Poems, stories, and reflections, written by faculty, staff, and volunteers currently serving in the Village.
Yesterday marked the 40th anniversary of the eruption of Mount St. Helens in Southwest WA, which triggered massive landslides, killed 57 people, and spewed volcanic ash around the world.
I was reflecting on the stories my grandma in Yakima, WA tells of that day. She was at church choir practice and watched the sky turn dark in the middle of the morning. Church services were cancelled, and my aunts and uncles gathered at my grandparents’ house in the midst of the unnerving events.
I see parallels to our current pandemic situation: fear and uncertainty; death and destruction. Cancelled gatherings, and a longing to be close with loved ones.
I remember visiting Mt. St. Helens when I was younger and seeing all of the beautiful wildflowers growing throughout the once-barren landscape.
It reminds me of walking around this valley and seeing the vibrant bushes and wildflowers naturally emerging where fires have burned. Tiny trees and shrubs planted on the tailings piles are starting to revegetate the rocky slopes.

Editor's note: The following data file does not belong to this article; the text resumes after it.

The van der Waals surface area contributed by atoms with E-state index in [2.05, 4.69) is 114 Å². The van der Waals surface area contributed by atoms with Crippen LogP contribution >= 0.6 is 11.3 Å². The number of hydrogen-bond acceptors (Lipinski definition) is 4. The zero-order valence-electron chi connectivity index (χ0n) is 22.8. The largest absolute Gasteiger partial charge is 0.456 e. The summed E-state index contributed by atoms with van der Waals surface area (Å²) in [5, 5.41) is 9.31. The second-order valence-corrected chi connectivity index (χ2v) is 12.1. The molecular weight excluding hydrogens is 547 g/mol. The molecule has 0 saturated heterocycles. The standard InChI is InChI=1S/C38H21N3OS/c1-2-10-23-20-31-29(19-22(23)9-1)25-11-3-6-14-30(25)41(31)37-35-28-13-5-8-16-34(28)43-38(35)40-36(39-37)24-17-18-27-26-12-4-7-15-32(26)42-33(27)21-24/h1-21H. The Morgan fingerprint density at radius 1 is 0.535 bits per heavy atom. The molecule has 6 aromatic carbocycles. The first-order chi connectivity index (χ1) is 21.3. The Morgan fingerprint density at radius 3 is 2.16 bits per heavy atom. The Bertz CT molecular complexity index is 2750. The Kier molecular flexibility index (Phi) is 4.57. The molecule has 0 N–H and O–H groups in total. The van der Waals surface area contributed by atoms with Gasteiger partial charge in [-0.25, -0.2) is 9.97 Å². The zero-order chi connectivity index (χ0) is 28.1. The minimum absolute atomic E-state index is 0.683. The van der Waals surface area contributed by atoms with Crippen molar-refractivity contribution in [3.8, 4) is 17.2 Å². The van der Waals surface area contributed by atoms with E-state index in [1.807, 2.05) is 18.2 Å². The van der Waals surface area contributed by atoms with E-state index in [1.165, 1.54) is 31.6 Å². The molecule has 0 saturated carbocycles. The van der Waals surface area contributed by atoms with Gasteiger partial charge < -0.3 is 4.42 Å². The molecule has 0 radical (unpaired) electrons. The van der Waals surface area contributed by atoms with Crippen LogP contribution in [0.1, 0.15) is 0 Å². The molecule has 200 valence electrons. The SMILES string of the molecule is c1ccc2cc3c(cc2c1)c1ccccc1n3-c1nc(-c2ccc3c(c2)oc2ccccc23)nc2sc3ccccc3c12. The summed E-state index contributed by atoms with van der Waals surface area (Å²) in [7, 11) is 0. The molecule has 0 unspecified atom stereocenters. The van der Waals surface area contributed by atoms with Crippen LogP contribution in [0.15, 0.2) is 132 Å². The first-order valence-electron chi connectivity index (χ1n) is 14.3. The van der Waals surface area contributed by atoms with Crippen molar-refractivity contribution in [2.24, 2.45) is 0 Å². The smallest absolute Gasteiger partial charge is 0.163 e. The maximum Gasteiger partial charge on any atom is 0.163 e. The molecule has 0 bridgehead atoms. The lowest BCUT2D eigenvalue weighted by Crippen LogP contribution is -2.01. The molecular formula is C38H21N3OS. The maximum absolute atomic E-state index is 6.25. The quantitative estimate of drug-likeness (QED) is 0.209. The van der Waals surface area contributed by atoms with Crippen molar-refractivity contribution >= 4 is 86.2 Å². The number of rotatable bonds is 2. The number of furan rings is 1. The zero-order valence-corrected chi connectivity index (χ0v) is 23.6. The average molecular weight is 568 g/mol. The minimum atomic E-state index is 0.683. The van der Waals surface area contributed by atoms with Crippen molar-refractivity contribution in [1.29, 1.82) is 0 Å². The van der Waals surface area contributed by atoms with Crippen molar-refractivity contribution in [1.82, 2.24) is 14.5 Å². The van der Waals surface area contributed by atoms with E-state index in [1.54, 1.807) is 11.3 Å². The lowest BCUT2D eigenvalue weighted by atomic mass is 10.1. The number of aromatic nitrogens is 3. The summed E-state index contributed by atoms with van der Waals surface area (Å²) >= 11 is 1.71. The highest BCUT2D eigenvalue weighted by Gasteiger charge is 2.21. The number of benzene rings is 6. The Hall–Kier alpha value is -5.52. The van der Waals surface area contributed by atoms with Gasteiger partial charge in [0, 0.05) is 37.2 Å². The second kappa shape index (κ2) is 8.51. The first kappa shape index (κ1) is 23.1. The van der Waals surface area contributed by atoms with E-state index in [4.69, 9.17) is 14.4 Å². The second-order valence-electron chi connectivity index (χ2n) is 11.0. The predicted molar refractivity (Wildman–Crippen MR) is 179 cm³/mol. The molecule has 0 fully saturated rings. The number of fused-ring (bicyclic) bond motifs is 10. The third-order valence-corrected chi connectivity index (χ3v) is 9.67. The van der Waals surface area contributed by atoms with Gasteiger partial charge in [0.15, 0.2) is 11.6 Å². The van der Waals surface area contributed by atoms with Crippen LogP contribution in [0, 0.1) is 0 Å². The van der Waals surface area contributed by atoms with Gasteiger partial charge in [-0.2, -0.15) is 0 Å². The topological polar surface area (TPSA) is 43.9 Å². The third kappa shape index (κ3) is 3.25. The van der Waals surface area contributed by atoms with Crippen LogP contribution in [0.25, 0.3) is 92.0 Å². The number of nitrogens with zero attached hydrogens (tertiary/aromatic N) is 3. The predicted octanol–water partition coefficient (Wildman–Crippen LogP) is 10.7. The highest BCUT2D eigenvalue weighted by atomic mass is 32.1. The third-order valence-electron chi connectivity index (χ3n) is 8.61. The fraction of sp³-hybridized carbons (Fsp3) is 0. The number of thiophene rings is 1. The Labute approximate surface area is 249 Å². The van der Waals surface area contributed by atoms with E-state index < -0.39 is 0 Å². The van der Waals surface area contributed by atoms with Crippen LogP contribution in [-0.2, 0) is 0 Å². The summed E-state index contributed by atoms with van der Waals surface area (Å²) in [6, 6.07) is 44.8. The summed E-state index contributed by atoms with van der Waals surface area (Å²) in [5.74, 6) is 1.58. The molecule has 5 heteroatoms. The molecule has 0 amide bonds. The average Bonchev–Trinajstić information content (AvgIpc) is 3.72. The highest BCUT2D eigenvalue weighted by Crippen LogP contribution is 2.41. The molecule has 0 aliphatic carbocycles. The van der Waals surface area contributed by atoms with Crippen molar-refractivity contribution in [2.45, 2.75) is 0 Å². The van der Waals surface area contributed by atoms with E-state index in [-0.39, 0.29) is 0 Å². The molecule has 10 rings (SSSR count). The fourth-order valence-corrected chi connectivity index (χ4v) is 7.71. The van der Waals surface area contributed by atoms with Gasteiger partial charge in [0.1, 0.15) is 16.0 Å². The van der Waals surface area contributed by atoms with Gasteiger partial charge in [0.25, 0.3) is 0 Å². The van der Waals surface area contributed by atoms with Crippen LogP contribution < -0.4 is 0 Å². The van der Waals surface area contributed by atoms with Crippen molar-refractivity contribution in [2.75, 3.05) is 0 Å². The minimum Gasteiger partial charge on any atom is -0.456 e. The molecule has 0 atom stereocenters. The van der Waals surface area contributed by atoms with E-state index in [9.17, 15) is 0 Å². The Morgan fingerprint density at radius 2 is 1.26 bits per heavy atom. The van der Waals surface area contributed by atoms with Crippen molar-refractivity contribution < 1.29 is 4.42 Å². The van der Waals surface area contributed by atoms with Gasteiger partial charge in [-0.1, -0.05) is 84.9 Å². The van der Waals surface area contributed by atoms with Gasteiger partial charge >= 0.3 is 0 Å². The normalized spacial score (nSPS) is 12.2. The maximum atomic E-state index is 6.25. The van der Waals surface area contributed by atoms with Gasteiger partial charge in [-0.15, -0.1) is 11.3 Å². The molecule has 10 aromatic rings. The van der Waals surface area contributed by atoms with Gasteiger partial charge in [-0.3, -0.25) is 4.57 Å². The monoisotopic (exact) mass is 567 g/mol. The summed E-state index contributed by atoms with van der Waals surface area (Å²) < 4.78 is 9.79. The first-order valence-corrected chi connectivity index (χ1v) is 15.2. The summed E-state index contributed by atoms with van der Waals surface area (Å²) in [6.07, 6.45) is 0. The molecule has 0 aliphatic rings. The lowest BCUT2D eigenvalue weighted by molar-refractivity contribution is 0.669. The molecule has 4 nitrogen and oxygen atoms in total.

I was struck by quote in The Seattle Times yesterday, in an article paraphrasing ecologist Charlie Crisafulli: “Don’t say the mountain is recovering – because it will never return to what it was before. Rather, it is busily making something entirely new. […] The drama playing out will continue for hundreds and even thousands of years.”
We won’t return to the way society was before COVID-19, but I hope that we will create something as beautiful as a field of lupine on top of volcanic ash.
Callie Mabry is Writer/Editor at Holden Village. This column was originally published on May 19, 2020 in a daily newsletter, "The Quarantine Quarter," which is compiled by various staff members and sent to all Villagers.